I've always been curious about this ballet. Ashton is a big favourite and this is one of his that I've never seen before, since it's not often done in London. It was created for the Royal Danish Ballet and apparently was bequeathed  in Ashton's will to the dancer and director Peter Schaufuss, whose company was responsible for its nine-performance visit.

Here in the Big Smoke we're steeped in the Kenneth MacMillan version, and it's hard to forget about it while watching this very different, exceedingly condensed account. But while MacMillan's is a grand-scale company piece, full of dazzling solo spots and set pieces for the corps de ballet, Ashton extracts the essence of Shakespeare's poetry and focuses on nothing else - as if Romeo and Juliet has become a Shakespeare sonnet. The corps - or the few couples representing it - have little to do; the ballroom scene looks more like a preamble to a family dinner party; and the lovers are dead at 9.30pm, by which time (if I remember rightly) Covent Garden has usually just killed off Tybalt. Having so said, I've no idea whether or not this was precisely Ashton's original or if it has been further truncated for this run (other reviewers have suggested so).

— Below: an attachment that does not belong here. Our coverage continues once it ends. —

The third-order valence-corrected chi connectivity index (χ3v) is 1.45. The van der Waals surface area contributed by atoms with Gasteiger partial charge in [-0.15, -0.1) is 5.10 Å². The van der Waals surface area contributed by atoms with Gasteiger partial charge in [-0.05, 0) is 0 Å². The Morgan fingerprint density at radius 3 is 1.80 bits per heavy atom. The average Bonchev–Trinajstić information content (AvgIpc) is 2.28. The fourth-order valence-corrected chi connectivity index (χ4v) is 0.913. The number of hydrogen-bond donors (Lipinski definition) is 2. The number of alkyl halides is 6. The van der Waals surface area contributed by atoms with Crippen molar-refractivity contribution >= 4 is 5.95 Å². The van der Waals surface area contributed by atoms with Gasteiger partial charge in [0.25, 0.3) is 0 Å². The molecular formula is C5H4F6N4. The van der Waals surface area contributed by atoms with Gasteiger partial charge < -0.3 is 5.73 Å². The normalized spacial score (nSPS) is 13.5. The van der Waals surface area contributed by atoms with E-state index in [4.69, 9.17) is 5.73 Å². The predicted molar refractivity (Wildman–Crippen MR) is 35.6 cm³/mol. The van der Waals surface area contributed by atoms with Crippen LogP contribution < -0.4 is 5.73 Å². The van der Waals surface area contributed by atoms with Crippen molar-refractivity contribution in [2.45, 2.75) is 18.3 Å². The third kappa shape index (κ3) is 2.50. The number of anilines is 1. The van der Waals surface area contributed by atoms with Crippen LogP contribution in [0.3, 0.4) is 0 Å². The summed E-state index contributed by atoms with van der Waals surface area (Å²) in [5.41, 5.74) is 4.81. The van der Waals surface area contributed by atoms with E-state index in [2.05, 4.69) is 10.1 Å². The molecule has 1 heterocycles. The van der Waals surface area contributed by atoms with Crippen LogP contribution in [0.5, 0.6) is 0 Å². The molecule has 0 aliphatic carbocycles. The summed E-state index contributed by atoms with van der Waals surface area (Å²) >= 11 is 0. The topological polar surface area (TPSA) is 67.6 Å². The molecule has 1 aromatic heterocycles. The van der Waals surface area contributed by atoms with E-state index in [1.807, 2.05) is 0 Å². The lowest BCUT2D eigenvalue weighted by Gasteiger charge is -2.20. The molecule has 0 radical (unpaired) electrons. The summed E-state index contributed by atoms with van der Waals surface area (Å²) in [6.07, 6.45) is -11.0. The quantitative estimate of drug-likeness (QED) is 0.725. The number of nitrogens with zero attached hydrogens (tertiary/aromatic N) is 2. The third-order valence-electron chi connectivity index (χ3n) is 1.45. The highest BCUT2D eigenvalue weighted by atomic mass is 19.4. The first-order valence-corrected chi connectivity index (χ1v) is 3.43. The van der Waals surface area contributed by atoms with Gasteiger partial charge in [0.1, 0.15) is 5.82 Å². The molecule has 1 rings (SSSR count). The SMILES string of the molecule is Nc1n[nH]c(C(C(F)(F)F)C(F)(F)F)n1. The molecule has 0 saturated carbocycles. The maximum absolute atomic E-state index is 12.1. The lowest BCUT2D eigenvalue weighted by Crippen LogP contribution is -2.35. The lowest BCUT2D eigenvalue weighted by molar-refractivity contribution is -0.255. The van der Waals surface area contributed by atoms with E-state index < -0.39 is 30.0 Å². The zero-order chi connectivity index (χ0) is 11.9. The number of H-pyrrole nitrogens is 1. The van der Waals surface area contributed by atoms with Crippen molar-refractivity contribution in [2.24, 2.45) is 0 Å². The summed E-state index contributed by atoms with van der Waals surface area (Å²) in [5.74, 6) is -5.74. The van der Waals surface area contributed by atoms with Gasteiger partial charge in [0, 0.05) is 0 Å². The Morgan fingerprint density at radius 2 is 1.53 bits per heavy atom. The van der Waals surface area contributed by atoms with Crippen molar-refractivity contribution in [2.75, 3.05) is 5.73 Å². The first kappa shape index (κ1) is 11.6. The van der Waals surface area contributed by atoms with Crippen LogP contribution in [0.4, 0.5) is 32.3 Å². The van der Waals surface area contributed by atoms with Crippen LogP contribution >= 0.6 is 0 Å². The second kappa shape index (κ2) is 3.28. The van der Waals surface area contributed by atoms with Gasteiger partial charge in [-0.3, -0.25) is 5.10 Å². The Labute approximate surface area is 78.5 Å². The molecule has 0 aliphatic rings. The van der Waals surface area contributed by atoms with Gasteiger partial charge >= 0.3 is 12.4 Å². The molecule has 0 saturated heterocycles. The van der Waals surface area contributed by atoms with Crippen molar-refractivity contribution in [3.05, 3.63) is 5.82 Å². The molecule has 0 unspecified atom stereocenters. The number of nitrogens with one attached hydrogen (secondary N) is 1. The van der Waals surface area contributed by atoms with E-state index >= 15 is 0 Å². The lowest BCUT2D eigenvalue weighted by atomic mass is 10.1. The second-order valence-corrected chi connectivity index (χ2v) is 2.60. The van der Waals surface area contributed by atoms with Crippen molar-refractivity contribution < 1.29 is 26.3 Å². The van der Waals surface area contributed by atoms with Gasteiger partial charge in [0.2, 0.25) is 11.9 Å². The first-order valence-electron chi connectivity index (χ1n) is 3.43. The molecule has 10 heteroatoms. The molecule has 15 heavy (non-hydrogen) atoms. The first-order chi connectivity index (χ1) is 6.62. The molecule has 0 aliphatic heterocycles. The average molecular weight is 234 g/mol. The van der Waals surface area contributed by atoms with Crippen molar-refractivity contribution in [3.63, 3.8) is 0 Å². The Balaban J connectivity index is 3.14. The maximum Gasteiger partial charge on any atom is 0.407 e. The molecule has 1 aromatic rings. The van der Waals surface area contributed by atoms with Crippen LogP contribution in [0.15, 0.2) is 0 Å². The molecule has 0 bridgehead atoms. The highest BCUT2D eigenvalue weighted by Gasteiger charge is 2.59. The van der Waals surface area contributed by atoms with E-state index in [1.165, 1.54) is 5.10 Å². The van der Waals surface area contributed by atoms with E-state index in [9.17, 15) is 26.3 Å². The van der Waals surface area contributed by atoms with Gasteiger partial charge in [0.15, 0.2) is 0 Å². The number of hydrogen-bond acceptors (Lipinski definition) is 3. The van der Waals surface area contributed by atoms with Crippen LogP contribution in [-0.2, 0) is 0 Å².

It didn't strike me as the vintage Ashton of gems like La fille mal gardee and A Month in the Country. Yet it has many moments of poetic beauty in the several pas de deux that feature ecstatic, open-limbed lifts and lavish backbends; Juliet flourishes in intricate and skittering choreography, and there's fantastic character development for her that leaves the rest of the cast in the shade. Direct references to Shakespeare are enjoyable: the lovers, meeting for the first time, make much of their touching palms (see left); Mercutio 'bites his thumb' at Tybalt; and of the relationships on stage, perhaps the most touching of all was that between Juliet and her nurse (who's feistier than MacMillan's equivalent and gives the importunate page boy a good thrashing). There's much gazing over shoulders while, unusually, the dancers are required to turn their backs on the audience. Generally, though - musical as it remains - it seemed to lack the degree of focused imagery and points of crystallisation in which so many of Ashton's other ballets excel.